The Army learns to share
- By Joab Jackson
- Oct 24, 2008
How do you get thousands of disparate and highly disciplined
personnel to start sharing what they know? That’s the
behavioral change the Army is trying to engineer in its ranks.
“We want to create a culture of collaboration within the
Army. [It is] about connecting those who know with those who need
to know,” said Robert Neilson, knowledge management adviser
at the Army’s Governance, Acquisition and Chief Knowledge
Office. He spoke at the Digital Government conference for Knowledge
Management held last month in Washington.
In August, the Army issued a set of knowledge management
principles (GCN.com/1237) for the operational units to
consider and follow. Neilson authored the memo.
Although the service already has a wide number of collaboration
sites for individual projects — Microsoft SharePoint seems to
have become a popular repository in the Army — the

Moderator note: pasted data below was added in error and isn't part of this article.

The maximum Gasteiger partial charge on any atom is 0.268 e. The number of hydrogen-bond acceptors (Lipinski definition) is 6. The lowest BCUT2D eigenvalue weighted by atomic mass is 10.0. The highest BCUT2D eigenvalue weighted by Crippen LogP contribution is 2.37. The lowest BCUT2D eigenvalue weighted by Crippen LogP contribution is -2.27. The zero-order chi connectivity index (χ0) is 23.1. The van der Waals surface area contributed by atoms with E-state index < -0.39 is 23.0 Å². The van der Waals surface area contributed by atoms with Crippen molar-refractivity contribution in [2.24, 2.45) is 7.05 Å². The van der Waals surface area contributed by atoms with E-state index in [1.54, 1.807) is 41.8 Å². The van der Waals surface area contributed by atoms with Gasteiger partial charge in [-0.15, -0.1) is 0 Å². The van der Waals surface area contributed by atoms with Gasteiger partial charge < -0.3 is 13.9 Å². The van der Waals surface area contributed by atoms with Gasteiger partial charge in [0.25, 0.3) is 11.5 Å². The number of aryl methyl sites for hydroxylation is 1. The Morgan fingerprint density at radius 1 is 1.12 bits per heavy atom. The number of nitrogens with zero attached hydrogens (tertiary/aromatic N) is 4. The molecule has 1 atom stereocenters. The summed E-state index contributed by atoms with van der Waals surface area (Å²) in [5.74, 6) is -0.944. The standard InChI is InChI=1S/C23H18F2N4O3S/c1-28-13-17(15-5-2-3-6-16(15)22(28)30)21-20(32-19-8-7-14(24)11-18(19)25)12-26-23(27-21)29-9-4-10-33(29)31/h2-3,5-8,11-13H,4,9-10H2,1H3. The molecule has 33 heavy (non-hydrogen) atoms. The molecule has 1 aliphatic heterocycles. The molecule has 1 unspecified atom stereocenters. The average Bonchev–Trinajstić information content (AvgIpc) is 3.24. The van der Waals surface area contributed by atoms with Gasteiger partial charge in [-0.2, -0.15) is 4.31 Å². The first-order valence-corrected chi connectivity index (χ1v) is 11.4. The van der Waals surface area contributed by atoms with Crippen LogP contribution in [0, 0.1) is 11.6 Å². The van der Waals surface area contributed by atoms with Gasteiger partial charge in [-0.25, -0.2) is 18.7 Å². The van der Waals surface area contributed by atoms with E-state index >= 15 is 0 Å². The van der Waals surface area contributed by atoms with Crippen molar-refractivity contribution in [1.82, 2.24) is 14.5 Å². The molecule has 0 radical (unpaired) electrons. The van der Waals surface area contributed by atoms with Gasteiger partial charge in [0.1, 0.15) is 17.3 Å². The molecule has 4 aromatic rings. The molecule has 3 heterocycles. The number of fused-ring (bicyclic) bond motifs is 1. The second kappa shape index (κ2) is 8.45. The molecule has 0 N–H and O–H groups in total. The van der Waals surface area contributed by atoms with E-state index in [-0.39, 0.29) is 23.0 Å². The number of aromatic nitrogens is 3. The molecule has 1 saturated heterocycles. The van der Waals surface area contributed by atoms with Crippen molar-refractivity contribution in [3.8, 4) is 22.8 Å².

information generated by these projects rarely gets reused
Neilson noted that the Army Knowledge Online Web portal runs the
Autonomy search engine, which is good at sniffing out content in
many different forms. However, the search service can only access 5
percent to 10 percent of the electronic information within the
Army’s domain. The rest is locked behind firewalls and other
“The object is to make stuff discoverable, no matter where
it is,” Neilson said.
What will help is standardized collaborative toolsets, Neilson
said. The Army Knowledge Online portal — which will soon
transform into the Defense Knowledge Online portal for all of the
Defense Department — has two options for setting up
collaborative sessions: Personnel could use IBM Lotus Sametime or
Adobe’s LiveConnect. “If people get used to using them
in garrison, back in the U.S., and then they are deployed, then
there is no learning curve. If everyone standardizes on them, then
everyone will know how they operate,” he said.
Neilson’s office also has the Defense Collaboration Online
toolset for meetings with the brass.
Joab Jackson is the senior technology editor for Government Computer News.